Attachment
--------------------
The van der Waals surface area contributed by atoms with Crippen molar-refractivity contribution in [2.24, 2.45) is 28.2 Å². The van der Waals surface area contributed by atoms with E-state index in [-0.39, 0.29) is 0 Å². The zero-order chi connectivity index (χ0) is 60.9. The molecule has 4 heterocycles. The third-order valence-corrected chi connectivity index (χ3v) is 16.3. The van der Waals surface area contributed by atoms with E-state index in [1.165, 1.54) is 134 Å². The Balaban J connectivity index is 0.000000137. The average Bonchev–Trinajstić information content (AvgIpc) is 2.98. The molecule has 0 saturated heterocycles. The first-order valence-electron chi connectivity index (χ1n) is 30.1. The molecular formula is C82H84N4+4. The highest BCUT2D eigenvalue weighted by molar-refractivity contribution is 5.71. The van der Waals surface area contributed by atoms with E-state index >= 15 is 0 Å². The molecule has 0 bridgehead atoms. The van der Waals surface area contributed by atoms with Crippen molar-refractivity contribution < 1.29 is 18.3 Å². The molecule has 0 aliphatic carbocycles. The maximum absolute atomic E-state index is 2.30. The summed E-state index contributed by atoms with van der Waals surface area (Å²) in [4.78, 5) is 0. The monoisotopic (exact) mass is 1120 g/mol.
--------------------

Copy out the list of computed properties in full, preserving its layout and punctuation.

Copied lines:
The van der Waals surface area contributed by atoms with Crippen molar-refractivity contribution in [2.24, 2.45) is 28.2 Å². The van der Waals surface area contributed by atoms with E-state index in [-0.39, 0.29) is 0 Å². The zero-order chi connectivity index (χ0) is 60.9. The molecule has 4 heterocycles. The third-order valence-corrected chi connectivity index (χ3v) is 16.3. The van der Waals surface area contributed by atoms with E-state index in [1.165, 1.54) is 134 Å². The Balaban J connectivity index is 0.000000137. The average Bonchev–Trinajstić information content (AvgIpc) is 2.98. The molecule has 0 saturated heterocycles. The first-order valence-electron chi connectivity index (χ1n) is 30.1. The molecular formula is C82H84N4+4. The highest BCUT2D eigenvalue weighted by molar-refractivity contribution is 5.71. The van der Waals surface area contributed by atoms with E-state index >= 15 is 0 Å². The molecule has 0 bridgehead atoms. The van der Waals surface area contributed by atoms with Crippen molar-refractivity contribution < 1.29 is 18.3 Å². The molecule has 0 aliphatic carbocycles. The maximum absolute atomic E-state index is 2.30. The summed E-state index contributed by atoms with van der Waals surface area (Å²) in [4.78, 5) is 0. The monoisotopic (exact) mass is 1120 g/mol.